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Launching Saving Little Lives

Addressing prematurity in Ethiopia

Big impact potential

Around the world, 15 million babies are born prematurely, every year. One million of these die. Ninety percent of these are in low-income countries.

The World Health Organization (WHO) recently presented groundbreaking new evidence published in the New England Journal of Medicine about the lifesaving potential of initiating Kangaroo Mother Care immediately after birth. Kangaroo Mother Care (KMC) is the practice of skin-to-skin contact and exclusive breastfeeding.  In this study, it was shown that implementing KMC immediately, rather than waiting until after stabilization of low birth weight newborns which is the current guideline, was shown to reduce neonatal mortality by 25%.                                           

This new evidence supports one of our most exciting projects, Saving Little Lives (SLL), funded by the Global Financing Facility (GFF) a partnership with the World Bank. Saving Little Lives is a bundle of neonatal interventions that address the primary causes of neonatal mortality. Saving Little Lives incorporates the well-known Helping Babies Breathe program, now including both an educational module for Essential Care for Small Babies and Kangaroo Mother Care. This project is an example of innovation to scale. Not only does it demonstrate impact, but also a strong investment case and opportunity for future development.

Launching in Ethiopia

Ethiopia has set ambitious goals to increase child survival. Saving Little Lives is a government-led, evidence-based intervention that targets the key drivers of mortality for small babies, specifically respiratory distress, infection, and birth asphyxia.

In partnership with the Ethiopian Ministry of Health, UNICEF, and several universities, Saving Little Lives will roll out through 2023 in the 4 largest regions in Ethiopia where it will be implemented in 290 hospitals covering 1/3 of births.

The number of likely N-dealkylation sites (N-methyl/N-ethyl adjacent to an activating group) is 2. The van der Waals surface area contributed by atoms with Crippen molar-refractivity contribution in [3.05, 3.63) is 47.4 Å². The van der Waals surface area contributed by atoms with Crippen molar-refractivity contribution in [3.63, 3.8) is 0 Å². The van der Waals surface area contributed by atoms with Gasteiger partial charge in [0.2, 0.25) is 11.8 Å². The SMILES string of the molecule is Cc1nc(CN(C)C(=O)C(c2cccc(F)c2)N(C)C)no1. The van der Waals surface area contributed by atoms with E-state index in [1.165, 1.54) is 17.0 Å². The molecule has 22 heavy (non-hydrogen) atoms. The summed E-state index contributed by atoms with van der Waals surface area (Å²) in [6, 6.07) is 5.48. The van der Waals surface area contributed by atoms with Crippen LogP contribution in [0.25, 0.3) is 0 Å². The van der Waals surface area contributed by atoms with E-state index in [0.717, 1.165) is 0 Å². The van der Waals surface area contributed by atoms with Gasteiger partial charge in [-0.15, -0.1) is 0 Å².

That accounts for 1.28 million births, every year.

The goal of the project is to reach 80% of small babies at the intervention sites and to reduce neonatal mortality by 35% within the scale-up regions resulting in more than 25K lives saved.

Since the project will roll out in phases, continuous data collection and analysis will be used to inform and refine the intervention and to improve program performance. The goal is that the Saving Little Lives intervention will become a sustainable standard of care for other countries to adopt. 

Story: Ethiopia

Kangaroo Mother Care in action

As a nurse, Demewoz Gezahegn felt something was wrong with her pregnancy. She went directly to Bishefitu hospital, where she worked. Immediately, her colleagues recognized the signs of pre-eclampsia which is one of the leading causes of maternal death.  In these cases, the only way to save the mother is to induce labor. But they knew the baby would be born too soon. 

Labor was induced and Demewoz gave birth to a preterm baby girl weighing just 1000 grams. The baby was not breathing at birth. Meskerem Asnake, a fellow nurse and friend, acted fast. She had been trained in the Helping Babies Survive programs which included Helping Babies Breathe and Essential Care for Small Babies – both she would need on this day. Meskerem was able to stabilize Demewoz and resuscitate the baby. 

Baby Betselot was admitted to the Neonatal Intensive Care Unit and kept in Kangaroo Mother Care (KMC) which is skin-to-skin contact with the mother. And when she wasn’t well enough, her family members were there to keep the baby on their bare chests in her stead. Kangaroo Mother Care has been shown to reduce newborn mortality of premature babies. 

Baby Betselot survived. 

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